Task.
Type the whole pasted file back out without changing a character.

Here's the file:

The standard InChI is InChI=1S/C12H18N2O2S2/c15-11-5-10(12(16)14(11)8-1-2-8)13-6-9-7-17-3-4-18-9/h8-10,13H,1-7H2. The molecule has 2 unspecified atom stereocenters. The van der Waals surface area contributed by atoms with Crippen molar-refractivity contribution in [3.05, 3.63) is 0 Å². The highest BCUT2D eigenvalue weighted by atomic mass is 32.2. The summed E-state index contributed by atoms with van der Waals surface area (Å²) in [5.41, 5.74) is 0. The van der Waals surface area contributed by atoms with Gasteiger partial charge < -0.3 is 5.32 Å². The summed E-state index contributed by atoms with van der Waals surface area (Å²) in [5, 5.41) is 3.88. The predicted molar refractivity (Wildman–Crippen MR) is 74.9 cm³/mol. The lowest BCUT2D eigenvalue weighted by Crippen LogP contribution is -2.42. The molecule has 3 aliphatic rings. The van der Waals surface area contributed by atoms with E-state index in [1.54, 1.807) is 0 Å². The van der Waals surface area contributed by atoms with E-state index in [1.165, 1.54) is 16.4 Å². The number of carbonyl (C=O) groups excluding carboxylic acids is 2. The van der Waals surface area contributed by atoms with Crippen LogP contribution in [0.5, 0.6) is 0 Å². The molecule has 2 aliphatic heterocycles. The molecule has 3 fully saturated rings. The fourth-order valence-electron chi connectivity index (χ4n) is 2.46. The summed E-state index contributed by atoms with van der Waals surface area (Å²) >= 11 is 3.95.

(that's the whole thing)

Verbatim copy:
The standard InChI is InChI=1S/C12H18N2O2S2/c15-11-5-10(12(16)14(11)8-1-2-8)13-6-9-7-17-3-4-18-9/h8-10,13H,1-7H2. The molecule has 2 unspecified atom stereocenters. The van der Waals surface area contributed by atoms with Crippen molar-refractivity contribution in [3.05, 3.63) is 0 Å². The highest BCUT2D eigenvalue weighted by atomic mass is 32.2. The summed E-state index contributed by atoms with van der Waals surface area (Å²) in [5.41, 5.74) is 0. The van der Waals surface area contributed by atoms with Gasteiger partial charge < -0.3 is 5.32 Å². The summed E-state index contributed by atoms with van der Waals surface area (Å²) in [5, 5.41) is 3.88. The predicted molar refractivity (Wildman–Crippen MR) is 74.9 cm³/mol. The lowest BCUT2D eigenvalue weighted by Crippen LogP contribution is -2.42. The molecule has 3 aliphatic rings. The van der Waals surface area contributed by atoms with E-state index in [1.54, 1.807) is 0 Å². The van der Waals surface area contributed by atoms with E-state index in [1.165, 1.54) is 16.4 Å². The number of carbonyl (C=O) groups excluding carboxylic acids is 2. The van der Waals surface area contributed by atoms with Crippen LogP contribution in [0.5, 0.6) is 0 Å². The molecule has 2 aliphatic heterocycles. The molecule has 3 fully saturated rings. The fourth-order valence-electron chi connectivity index (χ4n) is 2.46. The summed E-state index contributed by atoms with van der Waals surface area (Å²) >= 11 is 3.95.